February 6, 1996 in City

Charity Founders Reject Plea Bargain, Face Federal Trial Quests Organization Sold Foodstuffs Illegally, Feds Contend

By The Spokesman-Review
 

The founders of a Spokane children’s charity face a federal trial March 4 on charges of stealing food subsidies for the poor.

The trial was scheduled Monday after Letha Collins, 53, and her son, Darryl Hutchison, 32, backed out at the last minute of a plea bargain they reached with prosecutors.

The pair, who now live in Columbia Falls, Mont., were indicted in September after a long federal investigation of their defunct charity, QUESTS Corp.

The charity collected $200,000 in donations, including money from Spokane-area foundations, businesses and trusts.

It also obtained more than 100 tons of food from the U.S. Department of Agriculture and the Spokane Food Bank.

Much of the free food was wasted, fraudulently used or illegally resold by QUESTS, federal investigators confirmed after a published account in 1993 about the activities.

The Mead-based charity didn’t have group homes for foster kids or a soup kitchen for feeding the poor as its officers claimed in sworn affidavits.

The state Attorney General’s office filed a civil suit in 1994 against QUESTS, Collins and Hutchison.

Senior Assistant Attorney General Owen “Fritz” Clarke obtained a summary judgment in Superior Court against QUESTS, Collins and Hutchison on Jan. 8.

A state judge ordered the defendants to pay $329,619 in restitution and penalties.

The civil judgment says Collins and Hutchison violated the state’s Charitable Solicitations Act. It prohibits them from engaging in solicitations in Washington until the restitution and penalties are paid.

Just last week, the state obtained $30,800 in partial restitution from a lien placed on a home at 12605 N. Meadowlark in Mead where Collins and Hutchison lived.

The pair sold the home for $1 to their charity to avoid taxes. The home was sold Jan. 5 for $102,000.

Before the state filed its legal action, the QUESTS founders sold their 120-acre ranch near Deer Park that Collins bought while she was getting welfare.

The only criminal charges against the pair came in U.S. District Court, following an investigation by the Department of Agriculture.

Attorneys for Collins and Hutchison reached a tentative plea bargain with federal prosecutors, and were scheduled to enter guilty pleas on Monday.

With those guilty pleas, they likely would have received lighter sentences for “acceptance of responsibility.”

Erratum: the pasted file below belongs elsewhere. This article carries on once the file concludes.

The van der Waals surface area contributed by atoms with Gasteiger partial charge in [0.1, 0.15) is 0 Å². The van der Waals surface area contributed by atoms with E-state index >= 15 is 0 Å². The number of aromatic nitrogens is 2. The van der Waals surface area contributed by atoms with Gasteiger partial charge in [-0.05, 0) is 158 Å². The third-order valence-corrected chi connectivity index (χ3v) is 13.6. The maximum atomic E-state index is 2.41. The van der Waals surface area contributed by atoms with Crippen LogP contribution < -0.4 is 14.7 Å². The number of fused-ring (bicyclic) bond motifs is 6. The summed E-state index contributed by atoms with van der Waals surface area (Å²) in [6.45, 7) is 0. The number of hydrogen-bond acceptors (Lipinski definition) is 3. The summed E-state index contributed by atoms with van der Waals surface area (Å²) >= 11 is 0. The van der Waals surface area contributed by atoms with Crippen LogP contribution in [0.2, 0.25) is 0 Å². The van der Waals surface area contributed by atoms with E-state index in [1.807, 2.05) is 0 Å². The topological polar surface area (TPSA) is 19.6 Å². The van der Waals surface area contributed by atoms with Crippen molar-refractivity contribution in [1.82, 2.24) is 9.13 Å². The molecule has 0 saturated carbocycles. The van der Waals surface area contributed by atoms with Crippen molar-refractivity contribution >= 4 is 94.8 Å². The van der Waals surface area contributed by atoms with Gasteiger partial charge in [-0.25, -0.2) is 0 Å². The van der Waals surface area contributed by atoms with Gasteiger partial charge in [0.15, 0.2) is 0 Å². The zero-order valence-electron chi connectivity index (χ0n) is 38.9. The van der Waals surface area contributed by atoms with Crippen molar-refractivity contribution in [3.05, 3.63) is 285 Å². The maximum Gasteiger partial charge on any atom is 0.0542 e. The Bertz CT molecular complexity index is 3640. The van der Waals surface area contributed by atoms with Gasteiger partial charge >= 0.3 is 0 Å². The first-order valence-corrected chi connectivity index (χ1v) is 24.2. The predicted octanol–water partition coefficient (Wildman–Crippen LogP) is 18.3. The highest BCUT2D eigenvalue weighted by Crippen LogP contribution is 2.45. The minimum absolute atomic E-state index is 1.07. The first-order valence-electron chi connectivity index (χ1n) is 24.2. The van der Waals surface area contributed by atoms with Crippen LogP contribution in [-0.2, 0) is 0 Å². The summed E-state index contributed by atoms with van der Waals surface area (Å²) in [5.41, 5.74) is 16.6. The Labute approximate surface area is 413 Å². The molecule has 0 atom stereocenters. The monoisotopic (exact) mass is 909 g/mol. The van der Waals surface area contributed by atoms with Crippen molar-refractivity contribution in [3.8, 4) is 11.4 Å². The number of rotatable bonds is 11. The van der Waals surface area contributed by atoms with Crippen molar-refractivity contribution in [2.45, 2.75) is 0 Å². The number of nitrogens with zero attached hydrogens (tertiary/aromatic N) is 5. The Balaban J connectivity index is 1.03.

But late last week the defendants changed their minds and now want a jury trial, their attorneys told U.S. District Court Judge Robert Whaley on Monday.

Assistant U.S. Attorney Tom Rice told the judge the complicated case likely will last two weeks.

, DataTimes MEMO: This sidebar appeared with the story: RESTITUTION The state Attorney General’s Office collected $30,800 to partially satisfy a $329,619 civil judgment against the defunct QUESTS Corp. Restitution will be distributed as follows: First Interstate, $50; Washington Trust Bank, $300; Seafirst, $2,174; Safeco Insurance, $1,000. GTE Northwest, $985; Hewlett-Packard, $1,035; Pacific Gas Transmission, $1,200. Junior League of Spokane, $1,918; Skinner Foundation, $600; David and Dorothy Pierce Trust, $1,170. Mountaineers Foundation, $400; Leuthold Foundation, $5,000, Comstock Foundation, $10,430. The remaining $4,538 goes to the attorney general’s office to help cover legal costs.

This sidebar appeared with the story: RESTITUTION The state Attorney General’s Office collected $30,800 to partially satisfy a $329,619 civil judgment against the defunct QUESTS Corp. Restitution will be distributed as follows: First Interstate, $50; Washington Trust Bank, $300; Seafirst, $2,174; Safeco Insurance, $1,000. GTE Northwest, $985; Hewlett-Packard, $1,035; Pacific Gas Transmission, $1,200. Junior League of Spokane, $1,918; Skinner Foundation, $600; David and Dorothy Pierce Trust, $1,170. Mountaineers Foundation, $400; Leuthold Foundation, $5,000, Comstock Foundation, $10,430. The remaining $4,538 goes to the attorney general’s office to help cover legal costs.


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